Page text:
A while ago, my fiance filled me in on an interesting fact. Many of the grapes that go into the red wines of the Valpolicella DOC are named after the birds that eat them. Corvina is based on "corvo," which means "crow." Rondinella is based on "rondine," which means "swallow." The Adalia 2018 Laute is 35% Corvina, 35% Corvina Grossa, 20% Rondinella, 10% Molinara. The grapes are trellised in the regionally traditional pergola trentina system, allowing the leaves of the vines to catch optimum sunlight, while the grapes are shaded underneath their canopy. Fruit is picked by hand at the end of September, destemeed, and gently pressed. Fermentation begins with indigenous yeasts in stainless steel. The wine sees one week on the skins before malo. Aged in stainless before bottling. On the nose, the Laute shows red cherry, stripped tree bark, clove and pepper. The palate has juicy cherry and plum, coffee, and with cool green herbs. The mouthfeel is fresh, lush with it's fruit, and soft with it's tannin. David Hatzopoulos
The Adalia 2018 Valpolicella Ripasso DOC Superiore Balt comes from a blend of the regions traditional red grapes. Composed of 35% Corvina, 35% Corvina Grossa, 20% Rondinella and 10% Molinara from vineyards planted to calcareous soils at 300 meters above sea level. Like all of the Adalia wines, the vines are set up in the double pergola trentina system, allowing the leaves to obtain as much sunlight as possible, while shielding the fruit below the canopy. The grapes are picked by hand in the second half of October, before being destemmed and gently pressed. Fermentation begins with native yeasts in stainless steel. Maceration on the skins lasts for approximately one week. At the end of February, the wine is then "passed over" the skins of the dried Amarone grapes for 7-10 days. Aging is done in oak barrels for 18 months, where secondary fermentation finishes before bottling. On the nose, the wine has plummy dark fruit, with cherries and herbs. There is a hint of raisin. On the palate, the wine is medium bodied, with cherry and earth on the palate. David Hatzopoulos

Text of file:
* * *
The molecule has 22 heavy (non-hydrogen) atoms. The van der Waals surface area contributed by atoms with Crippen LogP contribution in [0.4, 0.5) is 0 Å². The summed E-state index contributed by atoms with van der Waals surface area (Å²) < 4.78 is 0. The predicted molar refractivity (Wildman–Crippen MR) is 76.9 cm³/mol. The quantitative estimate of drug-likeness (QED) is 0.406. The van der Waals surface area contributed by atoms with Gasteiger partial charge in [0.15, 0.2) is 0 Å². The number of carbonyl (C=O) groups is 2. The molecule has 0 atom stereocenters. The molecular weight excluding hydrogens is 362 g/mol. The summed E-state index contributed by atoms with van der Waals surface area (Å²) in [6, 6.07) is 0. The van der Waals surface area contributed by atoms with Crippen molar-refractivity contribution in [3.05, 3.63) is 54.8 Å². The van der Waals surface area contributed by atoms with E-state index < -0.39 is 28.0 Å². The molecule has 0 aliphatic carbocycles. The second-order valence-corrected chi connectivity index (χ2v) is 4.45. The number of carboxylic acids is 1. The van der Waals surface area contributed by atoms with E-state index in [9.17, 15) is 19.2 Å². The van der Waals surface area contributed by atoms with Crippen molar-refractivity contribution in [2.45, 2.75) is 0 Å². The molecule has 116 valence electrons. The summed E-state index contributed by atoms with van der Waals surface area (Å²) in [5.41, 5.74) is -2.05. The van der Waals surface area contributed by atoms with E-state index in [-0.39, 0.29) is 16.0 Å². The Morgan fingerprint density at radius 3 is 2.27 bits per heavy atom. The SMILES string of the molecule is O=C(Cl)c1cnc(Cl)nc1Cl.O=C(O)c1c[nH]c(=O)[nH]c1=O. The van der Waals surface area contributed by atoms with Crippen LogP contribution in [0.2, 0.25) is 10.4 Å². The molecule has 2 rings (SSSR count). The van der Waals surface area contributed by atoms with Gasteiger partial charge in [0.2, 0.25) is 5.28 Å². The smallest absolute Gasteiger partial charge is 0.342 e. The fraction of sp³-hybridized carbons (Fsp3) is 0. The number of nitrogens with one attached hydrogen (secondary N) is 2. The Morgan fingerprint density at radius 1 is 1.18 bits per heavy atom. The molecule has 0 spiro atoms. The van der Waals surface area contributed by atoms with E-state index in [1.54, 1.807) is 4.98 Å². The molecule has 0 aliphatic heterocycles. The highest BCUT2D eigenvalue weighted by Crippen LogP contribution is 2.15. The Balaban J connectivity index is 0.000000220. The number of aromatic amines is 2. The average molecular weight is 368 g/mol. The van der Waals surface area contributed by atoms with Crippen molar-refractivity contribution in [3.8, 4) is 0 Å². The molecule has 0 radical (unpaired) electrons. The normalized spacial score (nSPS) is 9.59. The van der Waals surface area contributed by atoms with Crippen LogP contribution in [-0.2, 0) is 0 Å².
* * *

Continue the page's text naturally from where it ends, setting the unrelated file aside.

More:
Pietramore has produced a rare example of Montepulciano that has density and richness without being overwhelmed by new oak; in fact, this wine doesn't see any wood barrels at all. Produced from a vineyard of biodynamically farmed Montepulciano the grapes are crushed and macerated for two weeks during fermentation. About 15-20% of the juice is bled off to increase the depth of flavor and the wine is then rested in steel for 6 months followed by a few months in bottle. The nose shows deep berry fruit, with resinous herbal tones of thyme and rosemary, and musky notes of fallen leaves and moist earth. The palate is rich with ripe, full tannins but lifted by acidity and balanced against red fruit with a clean finish. Try it with bolognese, braised beef or lamb, roasted mushrooms, aged cheese, or kebas. -AP